Religion and the Rural Church

  • Donald R. Whyte

Abstract

Religion in the early years of Canadian history was rural. Like the other major institutions, there were few if any rural-urban differences. The church was second only to the family in offering security and assurance to an uncertain populace in an alien and sometimes hostile environment. This fact is especially evident when we read the history of the settlement of New France. Although its settlement was initially under the administration of the regionally appointed seigniors, “most of them failed in their rural obligations and contented themselves with holding offices in the local government”.1 Consequently, the affairs of settlement and the fate of the seigniors’ settlers were soon assumed by the curé of the parish.2 From the very beginning, the curé was, and to a considerable extent has continued to be, “the natural protector and the natural representative” of the habitant in French Canada.3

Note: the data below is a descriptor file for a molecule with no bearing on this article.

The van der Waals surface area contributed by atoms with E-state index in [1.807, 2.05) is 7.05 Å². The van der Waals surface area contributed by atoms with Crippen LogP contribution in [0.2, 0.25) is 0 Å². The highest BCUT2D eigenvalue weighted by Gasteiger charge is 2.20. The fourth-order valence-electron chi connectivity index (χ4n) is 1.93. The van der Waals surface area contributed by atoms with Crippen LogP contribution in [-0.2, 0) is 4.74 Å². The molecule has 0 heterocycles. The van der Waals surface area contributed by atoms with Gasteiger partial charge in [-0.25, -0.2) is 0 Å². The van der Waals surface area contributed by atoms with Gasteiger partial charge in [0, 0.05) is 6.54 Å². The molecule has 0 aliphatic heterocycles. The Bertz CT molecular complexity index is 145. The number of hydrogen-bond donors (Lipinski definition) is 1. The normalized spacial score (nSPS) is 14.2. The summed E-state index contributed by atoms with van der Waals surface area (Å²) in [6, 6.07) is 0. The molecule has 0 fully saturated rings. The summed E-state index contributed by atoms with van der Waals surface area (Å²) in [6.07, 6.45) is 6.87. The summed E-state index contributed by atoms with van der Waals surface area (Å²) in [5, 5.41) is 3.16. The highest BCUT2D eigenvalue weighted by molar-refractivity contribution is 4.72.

Keywords

Migration Manifold Resi Univer Dian 

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Notes

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    This statement is in opposition to Cox’s recently publicized thesis that secularization has its roots in Biblical doctrine and the Christian heritage. While Cox’s analysis is both insightful and scholarly, it is primarily a call for a new interpretation of modern trends, on the part of Christians. See Harvey Cox, The Secular City (New York: The Macmillan Company, 1965).Google Scholar

Copyright information

© The Macmillan Company of Canada Limited 1968

Authors and Affiliations

  • Donald R. Whyte

There are no affiliations available

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